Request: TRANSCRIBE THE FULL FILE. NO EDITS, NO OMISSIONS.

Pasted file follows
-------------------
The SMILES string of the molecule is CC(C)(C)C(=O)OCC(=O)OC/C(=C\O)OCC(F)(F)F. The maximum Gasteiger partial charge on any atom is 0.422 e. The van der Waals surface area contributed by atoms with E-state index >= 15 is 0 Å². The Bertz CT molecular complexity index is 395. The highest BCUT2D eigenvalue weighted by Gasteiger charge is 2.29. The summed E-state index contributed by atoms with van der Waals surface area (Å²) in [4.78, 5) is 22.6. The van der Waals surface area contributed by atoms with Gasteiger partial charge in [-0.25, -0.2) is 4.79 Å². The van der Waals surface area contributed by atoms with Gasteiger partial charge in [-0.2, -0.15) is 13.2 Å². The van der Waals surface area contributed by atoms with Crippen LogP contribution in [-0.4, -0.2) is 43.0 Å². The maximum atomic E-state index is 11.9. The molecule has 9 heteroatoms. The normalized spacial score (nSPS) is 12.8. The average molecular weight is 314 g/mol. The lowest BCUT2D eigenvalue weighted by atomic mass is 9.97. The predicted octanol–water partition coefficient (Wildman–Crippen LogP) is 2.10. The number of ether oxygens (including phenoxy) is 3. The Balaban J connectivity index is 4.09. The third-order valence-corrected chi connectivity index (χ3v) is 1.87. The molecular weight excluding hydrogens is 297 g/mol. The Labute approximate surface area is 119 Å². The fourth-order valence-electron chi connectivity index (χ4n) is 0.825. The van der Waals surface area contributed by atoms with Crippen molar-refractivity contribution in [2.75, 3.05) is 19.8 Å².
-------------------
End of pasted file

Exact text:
The SMILES string of the molecule is CC(C)(C)C(=O)OCC(=O)OC/C(=C\O)OCC(F)(F)F. The maximum Gasteiger partial charge on any atom is 0.422 e. The van der Waals surface area contributed by atoms with E-state index >= 15 is 0 Å². The Bertz CT molecular complexity index is 395. The highest BCUT2D eigenvalue weighted by Gasteiger charge is 2.29. The summed E-state index contributed by atoms with van der Waals surface area (Å²) in [4.78, 5) is 22.6. The van der Waals surface area contributed by atoms with Gasteiger partial charge in [-0.25, -0.2) is 4.79 Å². The van der Waals surface area contributed by atoms with Gasteiger partial charge in [-0.2, -0.15) is 13.2 Å². The van der Waals surface area contributed by atoms with Crippen LogP contribution in [-0.4, -0.2) is 43.0 Å². The maximum atomic E-state index is 11.9. The molecule has 9 heteroatoms. The normalized spacial score (nSPS) is 12.8. The average molecular weight is 314 g/mol. The lowest BCUT2D eigenvalue weighted by atomic mass is 9.97. The predicted octanol–water partition coefficient (Wildman–Crippen LogP) is 2.10. The number of ether oxygens (including phenoxy) is 3. The Balaban J connectivity index is 4.09. The third-order valence-corrected chi connectivity index (χ3v) is 1.87. The molecular weight excluding hydrogens is 297 g/mol. The Labute approximate surface area is 119 Å². The fourth-order valence-electron chi connectivity index (χ4n) is 0.825. The van der Waals surface area contributed by atoms with Crippen molar-refractivity contribution in [2.75, 3.05) is 19.8 Å².